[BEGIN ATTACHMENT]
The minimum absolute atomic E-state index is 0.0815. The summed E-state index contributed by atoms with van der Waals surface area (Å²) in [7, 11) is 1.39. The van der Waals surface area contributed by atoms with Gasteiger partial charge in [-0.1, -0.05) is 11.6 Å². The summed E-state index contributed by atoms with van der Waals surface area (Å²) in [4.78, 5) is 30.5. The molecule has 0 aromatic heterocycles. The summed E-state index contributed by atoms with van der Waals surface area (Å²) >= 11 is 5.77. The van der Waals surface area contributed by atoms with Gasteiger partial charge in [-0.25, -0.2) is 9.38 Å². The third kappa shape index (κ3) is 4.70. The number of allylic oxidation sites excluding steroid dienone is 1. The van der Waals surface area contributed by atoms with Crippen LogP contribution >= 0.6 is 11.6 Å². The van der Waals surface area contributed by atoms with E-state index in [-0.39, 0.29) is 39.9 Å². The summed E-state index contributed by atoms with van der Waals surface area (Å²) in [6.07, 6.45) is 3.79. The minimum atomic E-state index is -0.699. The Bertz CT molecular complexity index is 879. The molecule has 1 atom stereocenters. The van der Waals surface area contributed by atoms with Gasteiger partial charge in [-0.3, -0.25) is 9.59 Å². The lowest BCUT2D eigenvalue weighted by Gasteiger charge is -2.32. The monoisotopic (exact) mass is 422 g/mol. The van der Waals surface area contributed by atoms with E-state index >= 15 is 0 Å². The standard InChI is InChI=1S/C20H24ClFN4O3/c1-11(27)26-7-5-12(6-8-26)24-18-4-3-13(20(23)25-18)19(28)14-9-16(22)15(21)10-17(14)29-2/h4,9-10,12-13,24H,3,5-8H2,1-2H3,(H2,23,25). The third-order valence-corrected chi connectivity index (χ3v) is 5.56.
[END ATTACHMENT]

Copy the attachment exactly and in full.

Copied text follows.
The minimum absolute atomic E-state index is 0.0815. The summed E-state index contributed by atoms with van der Waals surface area (Å²) in [7, 11) is 1.39. The van der Waals surface area contributed by atoms with Gasteiger partial charge in [-0.1, -0.05) is 11.6 Å². The summed E-state index contributed by atoms with van der Waals surface area (Å²) in [4.78, 5) is 30.5. The molecule has 0 aromatic heterocycles. The summed E-state index contributed by atoms with van der Waals surface area (Å²) >= 11 is 5.77. The van der Waals surface area contributed by atoms with Gasteiger partial charge in [-0.25, -0.2) is 9.38 Å². The third kappa shape index (κ3) is 4.70. The number of allylic oxidation sites excluding steroid dienone is 1. The van der Waals surface area contributed by atoms with Crippen LogP contribution >= 0.6 is 11.6 Å². The van der Waals surface area contributed by atoms with E-state index in [-0.39, 0.29) is 39.9 Å². The summed E-state index contributed by atoms with van der Waals surface area (Å²) in [6.07, 6.45) is 3.79. The minimum atomic E-state index is -0.699. The Bertz CT molecular complexity index is 879. The molecule has 1 atom stereocenters. The van der Waals surface area contributed by atoms with Gasteiger partial charge in [-0.3, -0.25) is 9.59 Å². The lowest BCUT2D eigenvalue weighted by Gasteiger charge is -2.32. The monoisotopic (exact) mass is 422 g/mol. The van der Waals surface area contributed by atoms with E-state index >= 15 is 0 Å². The standard InChI is InChI=1S/C20H24ClFN4O3/c1-11(27)26-7-5-12(6-8-26)24-18-4-3-13(20(23)25-18)19(28)14-9-16(22)15(21)10-17(14)29-2/h4,9-10,12-13,24H,3,5-8H2,1-2H3,(H2,23,25). The third-order valence-corrected chi connectivity index (χ3v) is 5.56.